Universities must rethink their approach to student digital literacy in the Guardian Higher Education Network puts digital literacy training and critical reflection together in the same sentence. The word ‘training’ is a bit Pavlovian but applying critical thinking to Internet content and behaviours is an increasingly essential requirement. I’ve worked in higher education since 2000 and witnessed a growing need to be more proactive in addressing the digital literacies of students and staff, for example in the development of both graduate attributes and teacher education programmes.
When the first virtual learning environments arrived, the sector focused primarily on embedding technology rather than investing in the management of the cultural shift to virtual pedagogic practices. Today, the user-generated content and file-sharing nature of Web 2.0 style technologies, has increased the broader social impact of the Internet, while higher education is currently subject to market forces creating increased interest in online learning, for example the Collaborate to Compete Report to HEFCE. Research findings have raised concerns about levels of digital competence as in the JISC/British Library CIBER Report into the Information Behaviour of the Researcher of the Future at and the NUS report to HEFCE Student perspectives on Technology. Key areas are still missing like enhanced quality assurance with regard to digital learning (covered in this blog post) and the means of ensuring the appropriate digital literacies, including awareness of the parameters of inclusion, are embedded into both the student and the staff experience.
Income generation has become the new job criteria and on the line between Desirable and Essential it feels closer to the latter. The JISC Digital Literacies Call4 was my first experience of seeing through a bid application from start to end – or should that be ‘start to send’ – when the final process is an irretrievable click. Pressing the send button on an email is the digital equivalent to dropping the letter into the post box – something else from the analogue world to tell our children about! A colleague said the other day there’s no excitement about the post arriving any more and they’re right. Another human activity has been replaced by a virtual one. Communication defines us as human yet we are using more and more inhuman ways of interaction.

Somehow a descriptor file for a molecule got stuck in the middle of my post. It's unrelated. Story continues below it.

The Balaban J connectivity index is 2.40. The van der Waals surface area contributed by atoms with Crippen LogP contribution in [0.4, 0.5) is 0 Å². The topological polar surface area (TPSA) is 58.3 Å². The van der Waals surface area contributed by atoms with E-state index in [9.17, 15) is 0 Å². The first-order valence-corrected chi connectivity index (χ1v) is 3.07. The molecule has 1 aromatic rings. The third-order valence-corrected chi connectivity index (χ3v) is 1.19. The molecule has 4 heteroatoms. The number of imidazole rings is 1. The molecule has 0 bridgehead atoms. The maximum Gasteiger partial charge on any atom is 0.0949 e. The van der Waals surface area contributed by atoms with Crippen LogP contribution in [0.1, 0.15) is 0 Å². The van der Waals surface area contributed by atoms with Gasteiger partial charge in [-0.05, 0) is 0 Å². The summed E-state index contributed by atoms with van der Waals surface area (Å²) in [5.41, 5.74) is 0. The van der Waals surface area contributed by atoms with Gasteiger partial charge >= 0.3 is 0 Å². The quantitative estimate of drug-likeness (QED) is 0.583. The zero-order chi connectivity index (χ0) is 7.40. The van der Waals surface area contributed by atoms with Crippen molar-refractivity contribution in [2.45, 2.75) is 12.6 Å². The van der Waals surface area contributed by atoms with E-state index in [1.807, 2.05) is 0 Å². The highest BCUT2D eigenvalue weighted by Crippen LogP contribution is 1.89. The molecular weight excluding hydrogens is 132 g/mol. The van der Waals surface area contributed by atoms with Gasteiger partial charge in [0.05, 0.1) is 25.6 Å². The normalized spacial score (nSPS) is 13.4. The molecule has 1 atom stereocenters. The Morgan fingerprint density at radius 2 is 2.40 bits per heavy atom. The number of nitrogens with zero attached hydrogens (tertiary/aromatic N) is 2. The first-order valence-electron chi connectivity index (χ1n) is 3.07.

But back to JISC World and the business of ensuring we engage effectively with increasingly digital ways of working. JISC use the definition of digital literacies as the capabilities which fit an individual for living, learning and working in a digital society. We added ‘constantly changing social practices’ to this because digital literacies are more than digital activities. They’re about who we are and we are work in progress. We never quite finish being who we could be. Instead, we’re continually evolving, living mostly in a state of getting there rather than arriving. After two weeks of living with a JISC Bid I still see digital literacies more as unique individual characteristics than sets of skills or abilities (although of course these are component parts). What has become clearer is the enormity of a whole institution approach to what our bid describes as ‘enabling enhancing and embedding digital literacies’ at Lincoln. A strategy for digital inclusion will be a challenge but I’m confident it can be done. Defining digital literacies as social practices brings in the key higher education attributes of critical thinking and reflective practice. To be critically digitally literate is to be socially responsible. I see this as a real opportunity for an integrative approach across the university, not just computer science and social science coming together but for all disciplines to find common digital grounds supporting genuine cross-departmental partnerships.
As a BB system administrator I’m used to being on the receiving end of perceived problems rather than lavish praise. After all, it’s only when something doesn’t work that it gets attention – which is then usually from a negative point of view. You don’t praise a tool when it lets you down. But in all fairness, many criticisms of BB do turn out to be explainable errors. As a VLE it’s well embedded across the institution with the majority of courses having a presence and plenty of innovative online collaborative learning experiences.
It takes time to embed change. The move from the Virtual Campus involved a different way of working with different systems integration – it wasn’t going to happen overnight and it didn’t. But we’re getting there and the majority of staff now use BB on a regular basis.